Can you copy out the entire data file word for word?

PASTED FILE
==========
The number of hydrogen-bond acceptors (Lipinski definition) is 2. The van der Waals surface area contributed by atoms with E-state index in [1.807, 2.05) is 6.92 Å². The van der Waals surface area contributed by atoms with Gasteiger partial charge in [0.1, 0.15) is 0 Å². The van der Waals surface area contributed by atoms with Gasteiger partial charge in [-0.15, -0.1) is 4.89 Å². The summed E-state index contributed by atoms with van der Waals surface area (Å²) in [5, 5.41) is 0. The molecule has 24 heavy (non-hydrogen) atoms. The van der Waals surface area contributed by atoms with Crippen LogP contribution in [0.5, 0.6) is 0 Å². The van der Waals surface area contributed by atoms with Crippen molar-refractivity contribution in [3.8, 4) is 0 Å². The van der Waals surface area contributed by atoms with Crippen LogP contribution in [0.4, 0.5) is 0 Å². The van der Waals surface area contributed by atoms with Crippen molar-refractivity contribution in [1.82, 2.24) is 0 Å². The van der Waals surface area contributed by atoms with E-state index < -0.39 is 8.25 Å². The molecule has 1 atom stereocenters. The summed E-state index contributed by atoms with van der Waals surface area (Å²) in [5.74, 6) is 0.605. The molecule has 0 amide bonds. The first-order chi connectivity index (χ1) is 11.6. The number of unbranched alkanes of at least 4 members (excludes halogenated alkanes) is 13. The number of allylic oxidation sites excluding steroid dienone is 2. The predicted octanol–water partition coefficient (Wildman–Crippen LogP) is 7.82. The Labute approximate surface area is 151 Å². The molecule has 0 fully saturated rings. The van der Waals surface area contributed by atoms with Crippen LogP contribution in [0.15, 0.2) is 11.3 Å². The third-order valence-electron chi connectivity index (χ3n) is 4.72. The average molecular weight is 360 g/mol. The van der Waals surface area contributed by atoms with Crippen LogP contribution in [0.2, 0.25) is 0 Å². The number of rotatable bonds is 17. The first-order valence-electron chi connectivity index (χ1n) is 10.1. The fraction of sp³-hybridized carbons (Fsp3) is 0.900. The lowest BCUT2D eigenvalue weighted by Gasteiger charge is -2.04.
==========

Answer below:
The number of hydrogen-bond acceptors (Lipinski definition) is 2. The van der Waals surface area contributed by atoms with E-state index in [1.807, 2.05) is 6.92 Å². The van der Waals surface area contributed by atoms with Gasteiger partial charge in [0.1, 0.15) is 0 Å². The van der Waals surface area contributed by atoms with Gasteiger partial charge in [-0.15, -0.1) is 4.89 Å². The summed E-state index contributed by atoms with van der Waals surface area (Å²) in [5, 5.41) is 0. The molecule has 24 heavy (non-hydrogen) atoms. The van der Waals surface area contributed by atoms with Crippen LogP contribution in [0.5, 0.6) is 0 Å². The van der Waals surface area contributed by atoms with Crippen molar-refractivity contribution in [3.8, 4) is 0 Å². The van der Waals surface area contributed by atoms with Crippen LogP contribution in [0.4, 0.5) is 0 Å². The van der Waals surface area contributed by atoms with Crippen molar-refractivity contribution in [1.82, 2.24) is 0 Å². The van der Waals surface area contributed by atoms with E-state index < -0.39 is 8.25 Å². The molecule has 1 atom stereocenters. The summed E-state index contributed by atoms with van der Waals surface area (Å²) in [5.74, 6) is 0.605. The molecule has 0 amide bonds. The first-order chi connectivity index (χ1) is 11.6. The number of unbranched alkanes of at least 4 members (excludes halogenated alkanes) is 13. The number of allylic oxidation sites excluding steroid dienone is 2. The predicted octanol–water partition coefficient (Wildman–Crippen LogP) is 7.82. The Labute approximate surface area is 151 Å². The molecule has 0 fully saturated rings. The van der Waals surface area contributed by atoms with Crippen LogP contribution in [0.15, 0.2) is 11.3 Å². The third-order valence-electron chi connectivity index (χ3n) is 4.72. The average molecular weight is 360 g/mol. The van der Waals surface area contributed by atoms with Crippen LogP contribution in [0.2, 0.25) is 0 Å². The number of rotatable bonds is 17. The first-order valence-electron chi connectivity index (χ1n) is 10.1. The fraction of sp³-hybridized carbons (Fsp3) is 0.900. The lowest BCUT2D eigenvalue weighted by Gasteiger charge is -2.04.